A “meteorological hammer” drops on the USA

Europe is already in the wrath of an Arctic blast, but a "meteorological hammer" is about to drop on the USA as well, gripping all but the westernmost regions in days or weeks of below-normal temperatures, supercell... READ MORE

Record temperatures in northern Alaska

The most northern town in Alaska, Utqiaġvik (71°N) reached 40°F/4.5°C on Monday, more than 37°F above the average high temperature for this time of year. Monday's temperature not only surpassed the previous... READ MORE

Temperatures in Europe have increased at more than twice the global average

Temperatures in Europe have increased at more than twice the global average over the past 30 years – the highest of any continent in the world. This includes the Arctic which is the fastest warming region on Earth.... READ MORE

Devastating floods in Nigeria claim over 600 lives

Intense floods like those inundating Nigeria in recent weeks are expected to become more frequent as the globe continues to warm under a thickening blanket of greenhouse gases.... READ MORE

Greenland 8°C warmer in September

In what would be the start to a series of anomalous temperature spikes in the autumnal shoulder season, the temperature at Greenland's highest point was above freezing on Sept 3--the first time ever recorded in... READ MORE

COUNTDOWN

CO2 Budget Depletion

UN SUSTAINABILITY DEVELOPMENT GOALS

SDG 15 - LIFE ON LAND

 

The Arctic is warming 4 times faster than the rest of the planet. This record warming is altering ecosystems of land-based species globally, and it is increasing the prevalence of infectious diseases that threaten lives and livelihoods across the world. Melting permafrost unlocks greenhouse gases and increases the risk of wildfire. Together, these sources of emissions could contribute as much as 40% of the global carbon budget in achieving the Paris Agreements. 

GLOBAL

Climate change-induced events are altering ecosystems of land-based species globally. Some of these species are at risk of losing their habitats and foods. Human communities, in and outside of the Arctic, are also greatly affected by climate change. Arctic change drives extreme weather, drought, sea level rise and vector-borne disease beyond the Arctic, which threaten lives and livelihoods across the world. Without adequate vector control management and vaccine programs, regional warming of 4°C could increase vector-borne diseases such as malaria, dengue fever and Lyme disease fivefold. In 2020 alone, there were 241 million cases of malaria across the world, and 627,000 malaria-related fatalities (WHO, 2022). Daily extreme weather around the world is estimated to take 115 lives and cause economic loss equivalent to US$202 million (WMO, 2021).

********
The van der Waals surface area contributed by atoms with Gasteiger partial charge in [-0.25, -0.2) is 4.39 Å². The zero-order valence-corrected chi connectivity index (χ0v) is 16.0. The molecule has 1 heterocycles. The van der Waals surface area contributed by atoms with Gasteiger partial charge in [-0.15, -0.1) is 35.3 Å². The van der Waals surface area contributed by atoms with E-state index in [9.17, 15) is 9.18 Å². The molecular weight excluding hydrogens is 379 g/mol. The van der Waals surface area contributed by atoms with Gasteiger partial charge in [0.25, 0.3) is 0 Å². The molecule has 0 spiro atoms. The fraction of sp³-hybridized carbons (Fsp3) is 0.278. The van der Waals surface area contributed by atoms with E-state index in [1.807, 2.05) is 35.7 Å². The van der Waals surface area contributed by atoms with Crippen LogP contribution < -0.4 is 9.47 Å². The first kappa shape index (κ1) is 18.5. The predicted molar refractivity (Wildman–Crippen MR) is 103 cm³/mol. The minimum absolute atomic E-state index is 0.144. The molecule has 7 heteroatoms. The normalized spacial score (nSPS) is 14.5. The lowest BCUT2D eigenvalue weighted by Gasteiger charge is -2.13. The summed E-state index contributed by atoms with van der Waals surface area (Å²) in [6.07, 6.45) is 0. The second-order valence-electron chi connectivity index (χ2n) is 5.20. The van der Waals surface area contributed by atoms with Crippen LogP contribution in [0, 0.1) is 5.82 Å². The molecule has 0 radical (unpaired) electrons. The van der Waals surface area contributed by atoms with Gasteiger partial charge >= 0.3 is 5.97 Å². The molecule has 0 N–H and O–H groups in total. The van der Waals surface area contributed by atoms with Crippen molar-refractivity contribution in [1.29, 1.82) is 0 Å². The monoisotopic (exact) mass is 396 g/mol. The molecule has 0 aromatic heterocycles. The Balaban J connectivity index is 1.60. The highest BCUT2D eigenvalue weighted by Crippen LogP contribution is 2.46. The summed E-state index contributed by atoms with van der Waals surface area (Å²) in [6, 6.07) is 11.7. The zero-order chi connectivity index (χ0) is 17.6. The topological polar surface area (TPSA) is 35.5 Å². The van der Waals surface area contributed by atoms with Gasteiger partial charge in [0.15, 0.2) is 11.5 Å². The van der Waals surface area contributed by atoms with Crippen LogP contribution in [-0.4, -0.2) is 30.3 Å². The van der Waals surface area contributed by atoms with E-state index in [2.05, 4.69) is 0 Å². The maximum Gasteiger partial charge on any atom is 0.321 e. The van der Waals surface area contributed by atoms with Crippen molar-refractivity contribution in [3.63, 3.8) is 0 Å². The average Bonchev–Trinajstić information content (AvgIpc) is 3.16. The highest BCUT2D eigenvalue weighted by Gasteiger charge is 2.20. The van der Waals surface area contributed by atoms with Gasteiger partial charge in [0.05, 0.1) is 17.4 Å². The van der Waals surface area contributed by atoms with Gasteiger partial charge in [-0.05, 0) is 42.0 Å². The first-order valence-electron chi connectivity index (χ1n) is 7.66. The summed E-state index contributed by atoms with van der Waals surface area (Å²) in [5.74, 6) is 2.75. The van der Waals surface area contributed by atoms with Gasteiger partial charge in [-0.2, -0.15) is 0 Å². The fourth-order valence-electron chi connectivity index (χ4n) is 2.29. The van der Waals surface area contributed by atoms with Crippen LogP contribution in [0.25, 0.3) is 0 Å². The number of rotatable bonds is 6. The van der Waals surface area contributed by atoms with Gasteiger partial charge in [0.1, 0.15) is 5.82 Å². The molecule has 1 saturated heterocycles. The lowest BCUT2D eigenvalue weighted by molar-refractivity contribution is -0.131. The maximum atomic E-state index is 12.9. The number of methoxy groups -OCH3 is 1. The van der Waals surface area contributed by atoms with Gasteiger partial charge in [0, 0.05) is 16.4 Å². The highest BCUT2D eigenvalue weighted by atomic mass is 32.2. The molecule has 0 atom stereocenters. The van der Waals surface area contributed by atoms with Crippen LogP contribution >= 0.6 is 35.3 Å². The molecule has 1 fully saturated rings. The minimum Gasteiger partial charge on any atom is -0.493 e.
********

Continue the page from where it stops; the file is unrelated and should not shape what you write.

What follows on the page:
ARCTIC

As a critical part of the frozen planet, the Arctic helps cool the Earth. It is also storing more than twice the amount of carbon in its permafrost than that currently in our atmosphere. Keeping the Arctic cool is thus key to controlling positive feedback loops that speed up global climate change. 

Even with the vast size and complexity of the Arctic, pan-Arctic cooperation on data monitoring confirms that the region’s terrestrial biodiversity is changing rapidly. Arctic species at risk of losing their habitats include polar bears, reindeer, Arctic fox, lemmings, red knots, and muskox (WWF, n.d.). According to Mora Aronsson, changing seasons in the warming Arctic could bring devastating ecological effects as bird’s migratory patterns now mismatch the new vegetation seasons, affecting their food security (Arctic Council, 2021). Rangifer (e.g., reindeer, caribou) populations have declined since the 1990s (State of the Arctic Terrestrial Biodiversity Report, 2021). 

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ARCTIC RISK INDICATORS

The following gauges show up-to-date data regarding key indicators in the Arctic. These indicators clearly point to the crisis at hand.

The Arctic (66°N+) Surface Temperature
10 % days
in 2023 are above 90th percentile of 1981-2010
2 days
in 2023 are above 90th percentile of 1981-2010
Worldwide number of disasters
265 disasters
more events in 2022 in comparison to 1970s
183 disasters
more events in 2022 in comparison to 1980s
100 disasters
more events in 2022 in comparison to 1990s
Arctic Sea Ice Extent
1,053,999 km²
below 1981-2010 average on 24-Jan-2023
406,949 mi²
below 1981-2010 average on 24-Jan-2023
Arctic Wildfire emissions
-0.00 megatonnes CO₂e
CO₂e emissions in 2023 so far
Greenland rate of ice loss
4.5 hundred thousands l/s
on average in 1986-2015
4.5 tons per second
on average in 1986-2015
Arctic Air Quality (PM2.5)
1.71 microgram per cubic meter
on 25-Jan-2023